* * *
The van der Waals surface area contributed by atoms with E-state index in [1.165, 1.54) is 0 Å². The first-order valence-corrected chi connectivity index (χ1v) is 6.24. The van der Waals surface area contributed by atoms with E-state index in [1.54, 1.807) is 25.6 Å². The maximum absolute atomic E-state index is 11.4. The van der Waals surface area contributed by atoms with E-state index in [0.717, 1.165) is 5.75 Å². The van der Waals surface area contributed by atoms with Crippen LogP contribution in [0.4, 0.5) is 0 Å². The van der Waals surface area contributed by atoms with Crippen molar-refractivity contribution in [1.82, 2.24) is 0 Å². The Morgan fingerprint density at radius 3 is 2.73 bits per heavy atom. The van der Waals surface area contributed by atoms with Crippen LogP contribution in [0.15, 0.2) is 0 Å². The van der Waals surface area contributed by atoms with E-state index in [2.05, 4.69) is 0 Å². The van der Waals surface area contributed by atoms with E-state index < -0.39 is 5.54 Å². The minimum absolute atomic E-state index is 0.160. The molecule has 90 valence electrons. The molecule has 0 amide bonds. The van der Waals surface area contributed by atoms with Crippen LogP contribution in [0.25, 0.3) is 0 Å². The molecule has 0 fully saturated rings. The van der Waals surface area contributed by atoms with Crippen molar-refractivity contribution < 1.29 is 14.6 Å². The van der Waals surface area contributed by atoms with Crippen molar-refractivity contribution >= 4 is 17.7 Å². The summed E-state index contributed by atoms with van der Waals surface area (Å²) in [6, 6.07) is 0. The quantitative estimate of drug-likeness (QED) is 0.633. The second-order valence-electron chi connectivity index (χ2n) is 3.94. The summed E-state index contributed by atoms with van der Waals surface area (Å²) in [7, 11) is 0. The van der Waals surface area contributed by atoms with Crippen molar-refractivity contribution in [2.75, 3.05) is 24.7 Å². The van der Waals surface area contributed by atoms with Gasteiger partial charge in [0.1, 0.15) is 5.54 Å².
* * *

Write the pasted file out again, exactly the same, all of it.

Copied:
The van der Waals surface area contributed by atoms with E-state index in [1.165, 1.54) is 0 Å². The first-order valence-corrected chi connectivity index (χ1v) is 6.24. The van der Waals surface area contributed by atoms with E-state index in [1.54, 1.807) is 25.6 Å². The maximum absolute atomic E-state index is 11.4. The van der Waals surface area contributed by atoms with E-state index in [0.717, 1.165) is 5.75 Å². The van der Waals surface area contributed by atoms with Crippen LogP contribution in [0.4, 0.5) is 0 Å². The van der Waals surface area contributed by atoms with Crippen molar-refractivity contribution in [1.82, 2.24) is 0 Å². The Morgan fingerprint density at radius 3 is 2.73 bits per heavy atom. The van der Waals surface area contributed by atoms with Crippen LogP contribution in [0.15, 0.2) is 0 Å². The van der Waals surface area contributed by atoms with E-state index in [2.05, 4.69) is 0 Å². The van der Waals surface area contributed by atoms with E-state index < -0.39 is 5.54 Å². The minimum absolute atomic E-state index is 0.160. The molecule has 90 valence electrons. The molecule has 0 amide bonds. The van der Waals surface area contributed by atoms with Crippen LogP contribution in [0.25, 0.3) is 0 Å². The molecule has 0 fully saturated rings. The van der Waals surface area contributed by atoms with Crippen molar-refractivity contribution < 1.29 is 14.6 Å². The van der Waals surface area contributed by atoms with Crippen molar-refractivity contribution >= 4 is 17.7 Å². The summed E-state index contributed by atoms with van der Waals surface area (Å²) in [6, 6.07) is 0. The quantitative estimate of drug-likeness (QED) is 0.633. The second-order valence-electron chi connectivity index (χ2n) is 3.94. The summed E-state index contributed by atoms with van der Waals surface area (Å²) in [7, 11) is 0. The van der Waals surface area contributed by atoms with Crippen molar-refractivity contribution in [2.75, 3.05) is 24.7 Å². The van der Waals surface area contributed by atoms with Gasteiger partial charge in [0.1, 0.15) is 5.54 Å².